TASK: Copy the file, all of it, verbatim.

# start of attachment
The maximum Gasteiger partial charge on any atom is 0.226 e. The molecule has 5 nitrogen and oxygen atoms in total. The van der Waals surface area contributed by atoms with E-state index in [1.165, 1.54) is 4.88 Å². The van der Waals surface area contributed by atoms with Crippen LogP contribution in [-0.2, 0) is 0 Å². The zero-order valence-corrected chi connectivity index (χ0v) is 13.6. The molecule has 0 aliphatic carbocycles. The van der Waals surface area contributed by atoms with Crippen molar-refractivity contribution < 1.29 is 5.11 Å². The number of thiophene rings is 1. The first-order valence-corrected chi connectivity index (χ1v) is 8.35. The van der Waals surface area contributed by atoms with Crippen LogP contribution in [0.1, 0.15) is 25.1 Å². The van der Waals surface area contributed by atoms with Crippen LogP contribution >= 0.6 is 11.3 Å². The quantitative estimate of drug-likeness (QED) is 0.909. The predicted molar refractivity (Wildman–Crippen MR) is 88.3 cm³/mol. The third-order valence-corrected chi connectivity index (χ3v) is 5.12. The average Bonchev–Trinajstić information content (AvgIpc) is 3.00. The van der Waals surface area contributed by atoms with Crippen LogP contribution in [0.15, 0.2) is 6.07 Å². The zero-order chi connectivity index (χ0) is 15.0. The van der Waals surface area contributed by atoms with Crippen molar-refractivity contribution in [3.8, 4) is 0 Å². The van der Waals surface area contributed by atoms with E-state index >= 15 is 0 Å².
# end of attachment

The maximum Gasteiger partial charge on any atom is 0.226 e. The molecule has 5 nitrogen and oxygen atoms in total. The van der Waals surface area contributed by atoms with E-state index in [1.165, 1.54) is 4.88 Å². The van der Waals surface area contributed by atoms with Crippen LogP contribution in [-0.2, 0) is 0 Å². The zero-order valence-corrected chi connectivity index (χ0v) is 13.6. The molecule has 0 aliphatic carbocycles. The van der Waals surface area contributed by atoms with Crippen molar-refractivity contribution < 1.29 is 5.11 Å². The number of thiophene rings is 1. The first-order valence-corrected chi connectivity index (χ1v) is 8.35. The van der Waals surface area contributed by atoms with Crippen LogP contribution in [0.1, 0.15) is 25.1 Å². The van der Waals surface area contributed by atoms with Crippen LogP contribution >= 0.6 is 11.3 Å². The quantitative estimate of drug-likeness (QED) is 0.909. The predicted molar refractivity (Wildman–Crippen MR) is 88.3 cm³/mol. The third-order valence-corrected chi connectivity index (χ3v) is 5.12. The average Bonchev–Trinajstić information content (AvgIpc) is 3.00. The van der Waals surface area contributed by atoms with Crippen LogP contribution in [0.15, 0.2) is 6.07 Å². The zero-order chi connectivity index (χ0) is 15.0. The van der Waals surface area contributed by atoms with Crippen molar-refractivity contribution in [3.8, 4) is 0 Å². The van der Waals surface area contributed by atoms with E-state index >= 15 is 0 Å².